1. It is my personal belief that the cultivation of a healthy religious conscience constitutes the stable foundation for peaceful coexistence, and not religious indifference. In the monotheistic religions that dominate the Middle East the following are found: a) a search for inner peace b) the curbing of aggression, c) principles that facilitate peaceful co-existence within each particular social group, d) peaceful relations with the supreme Reality, with a Personal God, e) the desire to maintain peace with all humankind. Christians particularly perceive God as a God of peace and request his intervention.
All of us who have a responsibility within the religious communities in our region must cultivate a peaceful theology and anthropology, drawing on the richness of our religious principles and the best pages of our traditions. Particularly we are called to condemn all forms of violence. Stressing the duty of every person to respect the religious freedom of our fellow human beings. Violence in the name of religion defiles the essence of religion. And every crime in the name of religion is a crime against religion itself. No one has the right to use the oil of religion, to strengthen the fire of armed conflict. Religion is a divine gift, which calms hearts, heals wounds and brings individuals and peoples closer together.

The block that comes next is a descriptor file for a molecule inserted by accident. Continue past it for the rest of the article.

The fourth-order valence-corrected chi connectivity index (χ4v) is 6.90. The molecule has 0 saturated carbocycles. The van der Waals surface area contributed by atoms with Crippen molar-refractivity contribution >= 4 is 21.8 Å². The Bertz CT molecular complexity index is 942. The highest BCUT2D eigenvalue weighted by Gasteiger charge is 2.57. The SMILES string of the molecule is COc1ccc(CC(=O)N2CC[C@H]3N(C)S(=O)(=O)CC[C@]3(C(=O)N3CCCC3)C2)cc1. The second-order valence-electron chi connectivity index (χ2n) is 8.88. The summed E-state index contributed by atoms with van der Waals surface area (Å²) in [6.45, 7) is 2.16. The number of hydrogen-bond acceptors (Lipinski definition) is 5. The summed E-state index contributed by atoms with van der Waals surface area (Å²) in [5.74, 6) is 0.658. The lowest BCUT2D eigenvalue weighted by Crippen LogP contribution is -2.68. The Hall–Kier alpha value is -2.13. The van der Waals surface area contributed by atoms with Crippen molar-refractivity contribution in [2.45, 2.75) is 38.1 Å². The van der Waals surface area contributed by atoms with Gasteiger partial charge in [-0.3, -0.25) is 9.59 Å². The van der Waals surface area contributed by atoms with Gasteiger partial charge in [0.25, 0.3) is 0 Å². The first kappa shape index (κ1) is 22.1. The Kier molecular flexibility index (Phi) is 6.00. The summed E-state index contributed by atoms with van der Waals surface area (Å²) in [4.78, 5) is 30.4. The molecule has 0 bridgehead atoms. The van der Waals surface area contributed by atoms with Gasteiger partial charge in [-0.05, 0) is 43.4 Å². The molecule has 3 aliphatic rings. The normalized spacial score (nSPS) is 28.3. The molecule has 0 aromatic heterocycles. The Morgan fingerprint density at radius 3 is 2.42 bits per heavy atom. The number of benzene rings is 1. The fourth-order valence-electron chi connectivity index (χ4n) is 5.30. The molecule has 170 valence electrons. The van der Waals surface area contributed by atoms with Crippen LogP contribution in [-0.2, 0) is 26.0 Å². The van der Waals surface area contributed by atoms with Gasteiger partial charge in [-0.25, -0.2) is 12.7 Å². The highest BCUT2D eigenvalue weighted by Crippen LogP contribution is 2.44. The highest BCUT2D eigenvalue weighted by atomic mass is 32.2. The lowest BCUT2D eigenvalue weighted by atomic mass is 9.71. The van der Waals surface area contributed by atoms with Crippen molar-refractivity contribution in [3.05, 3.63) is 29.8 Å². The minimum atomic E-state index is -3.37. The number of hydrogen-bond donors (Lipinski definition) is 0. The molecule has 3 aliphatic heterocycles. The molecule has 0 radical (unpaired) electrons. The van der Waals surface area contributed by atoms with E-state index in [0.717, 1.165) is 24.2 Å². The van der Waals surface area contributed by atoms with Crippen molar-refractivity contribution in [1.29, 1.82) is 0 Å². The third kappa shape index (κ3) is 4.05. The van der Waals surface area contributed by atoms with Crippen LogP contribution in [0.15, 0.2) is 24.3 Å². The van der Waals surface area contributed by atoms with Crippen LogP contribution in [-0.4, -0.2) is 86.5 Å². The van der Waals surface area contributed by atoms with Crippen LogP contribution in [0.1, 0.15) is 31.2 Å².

2. Peace is directly related to justice. An unjust world cannot be peaceful. A clear rule, which is already highlighted in the Old Testament, is that: “To do righteousness and justice is more acceptable to the Lord than sacrifice” (Prov. 21.3). In our century, peace and justice have adopted another synonym: development. Poverty remains the worst type of violence. When people are deprived of their basic needs for survival, it is not strange for them to turn to other directions and adopt extreme religious beliefs to achieve a just society.
Obviously, there exists a general responsibility of the great powers for the crises in the Middle East: promoting decisions for violent changes of leadership and regimes; the supplying of weapons; apathy to collateral damage; and the millions of innocent victims and huge waves of refugees; pollution of the environment and destruction of rare monuments of culture.
It is time for everyone to shake off their lethargy and take effective action in order to cease the military conflicts and terrible bloodshed.